Because Cannabis production involves four verticals: farming, chemical manufacturing, food production, and retails the accounting for business owners can become very complex without an experienced accountant knowledgeable in this unique industry - who is not only up to date on the day-to-day bookkeeping needs but also keeps up with the local, state and federal financial regulations which can often appear to contradict or at least confound each other.
The most recent issue of CPAFocus published by Oklahoma Society of CPAs, featured Dope CFO’s Andrew Hunzicker and asked him some of the most common questions asked by accountants entering the Cannabis Industry.
If you want to learn what it takes to be an expert in cannabis accounting, feel free to reach out! We’re happy to help.
Read More HERE
The average price of a gram of marijuana has dropped 50% in Oregon, going from $14 in 2015 to only $7 in 2017-2018. Oregon’s U.S. Attorney Billy Williams voiced his frustration over the matter in a recent statement he released.
“In my view, and frankly in the view of those in the industry that I’ve heard from, it’s a failing of the state for not stepping back and taking a look at where this industry is at following legalization,” said Williams in an interview with the AP.
“What is often lost in this discussion is the link between marijuana and serious, interstate criminal activity,” Williams added. “Overproduction is rampant and the illegal transport of product out of state — a violation of both state and federal law — continues unchecked. My ask continues to be for transparency, responsible regulation, adequate funding, and a...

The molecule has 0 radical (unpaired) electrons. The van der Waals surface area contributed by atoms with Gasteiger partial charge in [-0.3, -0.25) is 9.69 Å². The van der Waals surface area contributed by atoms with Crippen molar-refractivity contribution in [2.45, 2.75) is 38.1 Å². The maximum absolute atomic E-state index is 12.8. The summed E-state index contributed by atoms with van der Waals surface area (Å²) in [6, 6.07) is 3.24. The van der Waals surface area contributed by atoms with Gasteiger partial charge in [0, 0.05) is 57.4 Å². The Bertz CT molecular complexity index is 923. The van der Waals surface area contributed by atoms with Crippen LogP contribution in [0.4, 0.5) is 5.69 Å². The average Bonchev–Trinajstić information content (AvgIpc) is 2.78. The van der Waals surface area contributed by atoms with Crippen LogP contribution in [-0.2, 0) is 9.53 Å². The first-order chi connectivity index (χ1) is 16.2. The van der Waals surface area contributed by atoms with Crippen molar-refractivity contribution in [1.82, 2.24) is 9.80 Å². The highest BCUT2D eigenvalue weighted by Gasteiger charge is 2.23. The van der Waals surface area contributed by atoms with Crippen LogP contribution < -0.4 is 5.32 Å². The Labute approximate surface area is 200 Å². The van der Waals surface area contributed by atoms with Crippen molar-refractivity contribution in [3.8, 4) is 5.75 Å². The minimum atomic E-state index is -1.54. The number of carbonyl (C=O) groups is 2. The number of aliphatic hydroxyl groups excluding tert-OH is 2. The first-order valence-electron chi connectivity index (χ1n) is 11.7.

We get a number of inquiries from accountants and cannabis CEOs alike who are unsure and unaware of how to navigate their accounting challenges.
280E dictates what cannabis companies (or any company that sells… what are classified as drugs), can and cannot deduct as expenses. While many are aware of 280E few are familiar with cannabis COGS and the various rules for different entities.
In this webinar we touch on 280E and 471 and how these different tax codes affect dispensaries, grows, and extracts.
In terms of COGS, we preview some of the tools that we use to determine the cost of growing different strands over time for our clients.
Catch the replay HERE
The industry is largely void of qualified financial professionals such as CPAs and bookkeepers, who can help Cannabis companies adhere to stringent regulations while mitigating the high risk of fines and penalties. In this article from Green Entrepreneur, Andrew Hunzicker mentions a few of the common financial mistakes cannabis businesses really can’t afford to make.
If your business or your clients are making these mistakes in their business and need help, feel free to reach out! We’re happy to help.
Read More HERE
While it is already legal to sell in 30 states, cannabis is still considered a Schedule I Controlled Substance under federal law. Despite how someone may personally feel on the subject, legal cannabis is a booming business segment that has a sizable need for proper accounting practices.